Some of my earliest memories revolve around those, which appeared at the time to be endless summer days. Hanging on the back of the water cart on Beach Road. T his was drawn by a horse, the object being to wash the roads clear of urine and dung spread by other horses. We would hang on until the Carter would pull the lever and wash us off. Picnics in one of fathers tents on the beach opposite the Ravine and staying there until I would be given a free ride home by the donkey and pony rides operator, who would be taking his charges back home to the marshes for the night. His site was at the bottom of the Ravine next to the Roman Fountain.
One of the highlights was a visit on Saturday evening to Ernie Hills Restaurant, which was situated opposite the main entrance to the enclosed Gorleston Bandstand with its grassed area for dancing, seats and shelters. Hills restaurant was situated at the top of Pavilion Road. We would be seated upstairs and always seemed to have a table overlooking the crowds who were dancing on the grass to the music coming from the bandstand. One of Ernie Hills specialties would have been (Ices served in silver goblets). His daughter Helen Hill, was a well known entertainer at this time. Helen started her career in show biz. First appearing on stage at the Gorleston Pavilion opposite his restaurant. Helen who was a singer, went on to appear in wartime light entertainment movies made by the Butcher film company.
Every summer during those prewar years, a group of young ladies named the Figure Eightís would perform on the grassed area close to the bandstand. Dressed in shorts and tops, they would line up and perform all manner of athletic exercises and dances whilst tossing large rubber balls to one another which at that time drew thunderous applause from the spectators, who paid sixpence entrance fee during the day to listen to the band and one shilling in the evenings to dance and watch the girls go through their paces! (I guess today we would have all yawned and headed home to watch TV) .Our loss I guess. At this time The Northern Follies summer show was booked at the Pavilion.
I remember on two occasions during this period, having to go on stage to receive the lucky programme prize.
Another event, which was always great fun, was the Gorleston Carnival Parade. As far as I can remember the proceeds collected went to the Gorleston hospital. This small photo Shows my mother as Anne Boleyn, My sister Eileen As a Swiss miss and little me. God knows what I was supposed to be. But I know what I felt like! Mr. Attree senior, (who was the owner manager on the Gorleston Coliseum picture theatre before the war) always dressed as John Bull and certainly looked the part with his added advantage of a ready-made corpulent figure! Everyone had such a good time. I guess it was because they were very good at making their own entertainment.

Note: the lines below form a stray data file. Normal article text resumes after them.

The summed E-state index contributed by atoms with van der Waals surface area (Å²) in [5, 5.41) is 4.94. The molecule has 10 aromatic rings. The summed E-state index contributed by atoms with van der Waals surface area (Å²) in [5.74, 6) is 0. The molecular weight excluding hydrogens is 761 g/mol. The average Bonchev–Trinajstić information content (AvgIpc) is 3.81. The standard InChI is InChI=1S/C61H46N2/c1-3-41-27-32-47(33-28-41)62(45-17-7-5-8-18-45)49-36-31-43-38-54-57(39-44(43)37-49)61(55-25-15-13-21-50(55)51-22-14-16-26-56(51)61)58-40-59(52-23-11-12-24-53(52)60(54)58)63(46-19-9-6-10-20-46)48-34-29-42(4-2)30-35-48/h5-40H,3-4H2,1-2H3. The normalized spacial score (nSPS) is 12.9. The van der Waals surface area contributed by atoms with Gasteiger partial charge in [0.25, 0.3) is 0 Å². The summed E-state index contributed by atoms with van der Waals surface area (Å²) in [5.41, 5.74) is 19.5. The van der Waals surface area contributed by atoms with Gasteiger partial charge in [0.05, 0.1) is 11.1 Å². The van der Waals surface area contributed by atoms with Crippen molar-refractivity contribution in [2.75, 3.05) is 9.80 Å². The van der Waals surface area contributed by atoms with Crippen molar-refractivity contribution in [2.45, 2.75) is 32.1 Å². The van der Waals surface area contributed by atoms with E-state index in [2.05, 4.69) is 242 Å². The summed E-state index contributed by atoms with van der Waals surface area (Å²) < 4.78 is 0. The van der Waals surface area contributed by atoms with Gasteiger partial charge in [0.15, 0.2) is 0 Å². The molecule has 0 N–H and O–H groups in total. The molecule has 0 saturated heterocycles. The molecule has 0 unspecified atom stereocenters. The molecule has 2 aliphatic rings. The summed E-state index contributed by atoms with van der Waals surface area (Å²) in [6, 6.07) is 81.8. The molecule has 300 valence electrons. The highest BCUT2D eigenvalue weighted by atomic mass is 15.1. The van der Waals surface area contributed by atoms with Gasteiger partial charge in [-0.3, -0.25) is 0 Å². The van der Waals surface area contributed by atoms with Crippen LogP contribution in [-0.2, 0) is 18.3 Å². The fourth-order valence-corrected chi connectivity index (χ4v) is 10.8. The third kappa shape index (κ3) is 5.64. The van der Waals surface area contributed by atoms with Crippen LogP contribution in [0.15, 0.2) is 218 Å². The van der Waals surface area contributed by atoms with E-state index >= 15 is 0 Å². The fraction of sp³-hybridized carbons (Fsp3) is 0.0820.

Myself and most of my little mates. Spent the warm summer evenings prowling up and down the sea front asking every young man and sometimes girls if they had any cigarette cards, as almost everyone smoked. We had huge collections, some of which were really beautiful and would be worth a fortune today. (Some were flags of all nations and military badges printed on pure silk.) On Saturday mornings all the kids went to the Tuppenny Rush at the Coliseum. Mr. Attree would come on stage to announce what we were to see on that day and also the forthcoming attractions, amidst a great uproar. Most of the kids sat at the front in the Tupenny seats, and the more fortunate ones with fourpence sat at the back. We would watch our favorite serials I/E. Buster Crabbe in Flash Gordonís Trip to Mars, and Crash Corrigan and the undersea kingdom. . Buck Jones ,as The Phantom Rider ! (Would you believe it? A cowboy dressed in a white sheet!) and Last but not least The Scorpion! With his arm raised so that his black cloak covered his mouth and as far as we could see his eyes as well! How the hell he managed to scuttle about without bumping into walls and doorways Iíll never know. Once a year they had a film show when the admittance fee was a couple of chickenís eggs. I believe the eggs went to the hospital. You should have heard the kids crying when someone in the queue gave a shove, and the kids in front dropped their admission fee!
After the Saturday Rush, us kids who lived near the harbour, would make straight for the council blocks which were at that time being constructed below Pier Plain, on Bells Marsh Road. Builders didnít work on Saturday afternoonís .so we had the run of the site, with little Tarzanís and Flash Gordon midgets clambering all over the scaffolds. The world was our oyster. Little did we know of what was just over the horizon.